Examining this question a bit more, I see that I tend to focus on specific instances and say, “I'm in reaction to this,” or, “you’re in reaction to that." 

The reactions are all a form of resistance; and yet I don't see that I'm not in reaction to — resisting — individual things; my reaction and my resistance are a whole ball of wax. That is to say, all of me resists God; not just some parts — and this “all of me” resists God all of the time, not just once in a while, when I notice it. I’m in a constant state of reaction and resistance, and I need to see that in a more holistic way, not just by seeing the fractions. It would be useful for me to see that I am completely in resistance now, fully, and in all ways.

I've observed many times that one of the most fundamental recognitions one can make about our nature is that we are vessels into which the world flows. 

I should not just be receiving the inward flow of the Divine, that is, inward flow of the magnetic, higher substance of Love; I should also be receiving the world, which carries in its own distinct measure of particles of this substance to me. The world, that is, objects, events, circumstances, and conditions, are all made in the first place of this magnetic force of Love — it is the nature of their fabric itself— and in receiving these things deeply into me, I am receiving the substance of Love. Yet I resist it; I'm perpetually in reaction to it. And because I am in reaction and I resist with all of my parts, I don't receive anywhere near the amount of this Love that could be feeding me that I need in order to develop my being. 

I have resistance in my three different centers in three different ways, each one of which is blocking the inflow of the Divine:

—I resist with my body physical tension.
—I resist with my argument and analysis.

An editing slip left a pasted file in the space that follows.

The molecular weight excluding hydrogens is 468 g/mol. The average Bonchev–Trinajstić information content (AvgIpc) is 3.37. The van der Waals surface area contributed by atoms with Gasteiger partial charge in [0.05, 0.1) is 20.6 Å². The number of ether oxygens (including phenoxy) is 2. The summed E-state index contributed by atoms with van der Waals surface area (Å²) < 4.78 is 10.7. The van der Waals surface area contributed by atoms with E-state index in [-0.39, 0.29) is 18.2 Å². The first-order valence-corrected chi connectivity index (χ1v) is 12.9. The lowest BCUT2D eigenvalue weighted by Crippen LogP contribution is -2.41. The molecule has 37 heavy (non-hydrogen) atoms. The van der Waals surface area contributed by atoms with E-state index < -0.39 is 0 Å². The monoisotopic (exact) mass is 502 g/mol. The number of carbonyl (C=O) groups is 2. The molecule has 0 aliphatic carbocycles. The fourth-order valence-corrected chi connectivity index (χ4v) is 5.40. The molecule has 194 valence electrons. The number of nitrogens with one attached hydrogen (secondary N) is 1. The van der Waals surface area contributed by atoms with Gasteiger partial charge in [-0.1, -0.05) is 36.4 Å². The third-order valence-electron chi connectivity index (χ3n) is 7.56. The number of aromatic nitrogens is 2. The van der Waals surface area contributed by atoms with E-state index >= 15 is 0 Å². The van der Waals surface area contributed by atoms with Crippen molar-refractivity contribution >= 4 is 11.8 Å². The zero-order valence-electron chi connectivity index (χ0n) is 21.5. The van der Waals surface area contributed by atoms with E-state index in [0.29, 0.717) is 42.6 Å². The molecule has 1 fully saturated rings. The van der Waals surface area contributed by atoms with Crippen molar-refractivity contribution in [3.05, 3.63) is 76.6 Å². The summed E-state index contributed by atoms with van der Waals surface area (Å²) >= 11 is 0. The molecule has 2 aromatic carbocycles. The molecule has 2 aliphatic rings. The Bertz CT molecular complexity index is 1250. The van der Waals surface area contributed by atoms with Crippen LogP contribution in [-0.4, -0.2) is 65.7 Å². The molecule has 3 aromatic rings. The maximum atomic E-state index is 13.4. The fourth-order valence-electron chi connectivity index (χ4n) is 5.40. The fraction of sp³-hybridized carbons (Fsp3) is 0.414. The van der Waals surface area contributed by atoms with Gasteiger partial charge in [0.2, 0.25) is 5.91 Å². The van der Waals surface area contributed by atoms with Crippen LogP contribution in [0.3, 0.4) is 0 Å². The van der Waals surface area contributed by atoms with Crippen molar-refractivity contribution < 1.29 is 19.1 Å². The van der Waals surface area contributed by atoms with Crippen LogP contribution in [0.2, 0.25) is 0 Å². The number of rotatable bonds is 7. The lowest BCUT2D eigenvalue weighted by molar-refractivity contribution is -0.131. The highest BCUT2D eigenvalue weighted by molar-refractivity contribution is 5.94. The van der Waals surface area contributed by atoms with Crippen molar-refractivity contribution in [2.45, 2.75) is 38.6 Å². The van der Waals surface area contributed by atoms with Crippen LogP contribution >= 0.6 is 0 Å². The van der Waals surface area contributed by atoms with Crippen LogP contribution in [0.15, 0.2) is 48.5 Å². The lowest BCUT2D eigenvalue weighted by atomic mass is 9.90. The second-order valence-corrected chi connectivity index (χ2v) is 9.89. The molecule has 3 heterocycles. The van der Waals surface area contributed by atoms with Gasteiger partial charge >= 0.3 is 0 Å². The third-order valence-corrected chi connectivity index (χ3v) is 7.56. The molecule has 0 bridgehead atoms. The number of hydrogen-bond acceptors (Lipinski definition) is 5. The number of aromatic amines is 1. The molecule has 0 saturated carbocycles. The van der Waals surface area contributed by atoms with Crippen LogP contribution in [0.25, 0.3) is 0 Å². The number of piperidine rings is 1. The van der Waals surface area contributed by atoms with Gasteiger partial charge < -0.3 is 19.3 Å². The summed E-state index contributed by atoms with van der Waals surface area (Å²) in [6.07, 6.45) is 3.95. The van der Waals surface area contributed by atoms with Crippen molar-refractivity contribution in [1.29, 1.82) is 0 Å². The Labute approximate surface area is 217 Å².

—I resist with my emotive force. 

Each one of these activities is a habitual and mechanical response to outward life that prevents me from taking it in objectively, that is, as it is. When I resist it physically with my tension, I don't accept the forces that act on my body. When I resist it with the mind through analysis and argument, I create complex structures that block the simplicity of what we are from being apparent to me. And when I use fear – which is probably the most powerful reactionary force, and one that interferes almost constantly—I shut out the influence of Love itself, which is the very antithesis of the fear.

In this way, I spent a good part of my life in a trembling, abject refusal to receive the Lord — Love itself and Life itself — into the body of my Being. I could receive this force as a whole thing with all of my parts; but each one of them, in its own way, has a fear of surrendering to the “enemy” and allowing this influence to enter me. 

So I need to study this in greater detail in order to understand.


Lee van Laer is a senior editor at Parabola Magazine.

Sunday, December 27, 2015


Shadow of a Picasso Sculpture 
MOMA, New York

An interesting short movie by Cedric Bluman.


Saturday, December 26, 2015

The suffering of being

 Lamentation of Christ
Colijn de Coter
Rijksmuseum, Amsterdam
Photograph by the author

 For us, on our level, suffering has three aspects. The first level of suffering is suffering on behalf of myself. The second level is suffering on behalf of others and my community. The third level of suffering is suffering on behalf of God, which is what Gurdjieff was referring to when he discussed human beings evolving to the point that they could take on a portion of the sorrow of His Endlessness.

 All three levels of suffering are absolutely necessary. Nothing can be skipped here; it reminds me of the old AA saying,  "The elevator to sobriety is out of order. Please use the steps." We live in a world where everyone wants to avoid suffering — and how can anyone blame us? We have surrounded ourselves with technological comforts that allow us to minimize it; we have invented new religious practices that deemphasize it; we want to use logic to understand it. This was the mistake my friend made when she suggested we can become zero and let the love through. (See the last post.) This is an entirely theoretical prospect arrived at through logical deduction about our nature and the nature of God; and while one can reach completely correct theoretical understandings by such methods, they are utterly useless in practical understanding of what we are and what is necessary for us. It's actually a wrong kind of thinking, because it takes on very lofty subjects and pretends that they can be divorced from the realities we live through.